How ASX 200 energy stocks could soon enjoy US$100 oil prices

A range of factors are lining up to support higher oil prices, offering tailwinds for ASX 200 energy stocks.

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A return to US$100 oil prices would certainly be welcomed by investors in S&P/ASX 200 Index (ASX: XJO) energy stocks.

Except, perhaps, when they stop at the servo to fill up their cars.

Atop oil and gas prices, a number of other factors will impact how the big ASX energy shares perform over the months ahead.

Woodside Energy Group Ltd (ASX: WDS) shares, for example, could face some headwinds following the recent political shakeup in Senegal.

The ASX 200 energy share's Senaglaese-based Sangomar project could be forced to give more to the government. This news came after newly elected president Bassirou Diomaye Faye said, "The exploitation of our natural resources, which according to the constitution belong to the people, will receive particular attention from my government."

Santos Ltd (ASX: STO), which earlier this year was in failed merger discussions with larger rival Woodside, is now looking to recoup costs incurred from the lengthy legal delays to its offshore Barossa LNG project.

And Beach Energy Ltd (ASX: BPT) shares got pummelled last week after the company reported on major cost blowouts at its Waitsia joint venture project in the Perth Basin.

With that said, all three ASX 200 energy stocks would benefit from a soaring oil price.

ASX 200 energy stocks and US$100 per barrel oil

International benchmark Brent crude oil has been marching higher throughout 2024.

The Brent crude oil price kicked off the year at US$76 per barrel and has since soared 20% to trade for just under US$91 per barrel today.

On the demand side of the equation, global oil demand is expected to increase modestly in 2024 from last year.

But the price pressure lifting the oil price, and potentially ASX 200 energy stocks like Woodside, Beach Energy and Santos, is coming more from the supply side.

Part of that comes from the ongoing output cuts from the Organization of Petroleum Exporting Countries and their allies (OPEC+).

Costs and investor jitters are also rising amid the escalation of Houthi attacks on ships in the crucial Red Sea corridor.

Then there are the existing sanctions on Russian oil exports and potential new ones the United States is considering implanting on oil-rich Venezuela.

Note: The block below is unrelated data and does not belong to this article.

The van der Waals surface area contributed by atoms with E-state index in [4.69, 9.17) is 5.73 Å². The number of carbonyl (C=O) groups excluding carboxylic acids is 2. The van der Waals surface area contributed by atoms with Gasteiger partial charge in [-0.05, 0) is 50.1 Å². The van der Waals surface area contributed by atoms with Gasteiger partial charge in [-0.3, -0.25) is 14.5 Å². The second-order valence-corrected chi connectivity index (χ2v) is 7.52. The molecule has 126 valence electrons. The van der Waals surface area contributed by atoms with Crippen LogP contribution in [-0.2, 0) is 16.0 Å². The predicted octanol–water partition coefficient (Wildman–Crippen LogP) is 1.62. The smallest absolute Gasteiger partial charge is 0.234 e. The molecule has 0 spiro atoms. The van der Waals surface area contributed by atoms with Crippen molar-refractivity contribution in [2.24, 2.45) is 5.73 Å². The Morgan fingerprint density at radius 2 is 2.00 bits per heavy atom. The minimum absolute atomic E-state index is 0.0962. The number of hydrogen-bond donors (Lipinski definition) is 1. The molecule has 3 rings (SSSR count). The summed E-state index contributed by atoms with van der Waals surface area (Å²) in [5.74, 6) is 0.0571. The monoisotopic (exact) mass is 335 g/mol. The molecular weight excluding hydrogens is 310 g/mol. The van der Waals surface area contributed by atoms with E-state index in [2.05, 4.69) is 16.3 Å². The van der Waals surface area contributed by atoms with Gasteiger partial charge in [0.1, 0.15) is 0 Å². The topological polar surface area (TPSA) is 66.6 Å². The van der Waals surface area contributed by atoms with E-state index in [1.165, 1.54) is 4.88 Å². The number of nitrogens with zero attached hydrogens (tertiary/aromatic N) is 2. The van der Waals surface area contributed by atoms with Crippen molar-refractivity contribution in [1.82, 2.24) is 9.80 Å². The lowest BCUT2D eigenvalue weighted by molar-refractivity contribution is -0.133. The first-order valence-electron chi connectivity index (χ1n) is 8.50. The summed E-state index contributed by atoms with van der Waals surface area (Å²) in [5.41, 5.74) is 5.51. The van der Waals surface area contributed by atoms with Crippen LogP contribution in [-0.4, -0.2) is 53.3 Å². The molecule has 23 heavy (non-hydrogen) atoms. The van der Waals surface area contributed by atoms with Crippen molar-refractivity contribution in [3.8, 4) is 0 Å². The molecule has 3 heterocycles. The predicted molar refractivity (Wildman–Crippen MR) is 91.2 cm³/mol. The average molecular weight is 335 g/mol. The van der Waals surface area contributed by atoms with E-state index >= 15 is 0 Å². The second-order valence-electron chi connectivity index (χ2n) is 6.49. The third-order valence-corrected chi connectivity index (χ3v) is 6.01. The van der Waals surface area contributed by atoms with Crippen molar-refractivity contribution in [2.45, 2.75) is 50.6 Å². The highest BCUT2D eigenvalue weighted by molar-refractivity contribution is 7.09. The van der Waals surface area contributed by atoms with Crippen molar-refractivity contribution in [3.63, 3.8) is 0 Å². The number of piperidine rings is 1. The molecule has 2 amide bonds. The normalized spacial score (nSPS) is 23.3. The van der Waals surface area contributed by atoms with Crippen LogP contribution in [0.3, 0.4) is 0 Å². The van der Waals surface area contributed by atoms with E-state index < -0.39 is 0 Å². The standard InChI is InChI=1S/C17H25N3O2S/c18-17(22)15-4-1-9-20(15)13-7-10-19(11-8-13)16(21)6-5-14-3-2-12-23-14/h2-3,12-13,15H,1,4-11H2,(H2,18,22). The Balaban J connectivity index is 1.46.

Mexico is also cutting its oil exports, with Bloomberg reporting a 35% decrease in Mexican oil shipments in March.

If that's not enough, the Middle East conflict could expand to a broader war between Iran and Israel. Israeli Prime Minister Benjamin Netanyahu said his nation would respond to any attack from Iran.

"The way in which I think it really impacts the broader oil balances is whether Israel responds by looking to attack Iranian energy infrastructure," Greg Sharenow, head of commodity portfolio management at Pacific Investment Management said (quoted by Bloomberg).

Indeed, such a response could send global oil prices soaring and see investors bidding up ASX 200 energy stocks amid hopes of higher profits and dividends.

Ed Morse, a senior adviser at Hartree Partners, added, "What is underpinning the move is financial markets. With the rise in tensions in the Middle East, there certainly is an increase in call buying for Brent."

With this picture in mind, the US Energy Information Administration now expects global crude inventories to fall by 900,000 barrels a day.

As for ASX 200 energy stocks enjoying a return to US$100 per barrel oil, Bob McNally, founder of Rapidan Energy Group said:

It is a market on firm fundamental footing, no question. I think $100 oil is entirely real; it just requires a little more risk pricing on the true geopolitical risk.

Motley Fool contributor Bernd Struben has no position in any of the stocks mentioned. The Motley Fool Australia's parent company Motley Fool Holdings Inc. has no position in any of the stocks mentioned. The Motley Fool Australia has no position in any of the stocks mentioned. The Motley Fool has a disclosure policy. This article contains general investment advice only (under AFSL 400691). Authorised by Scott Phillips.

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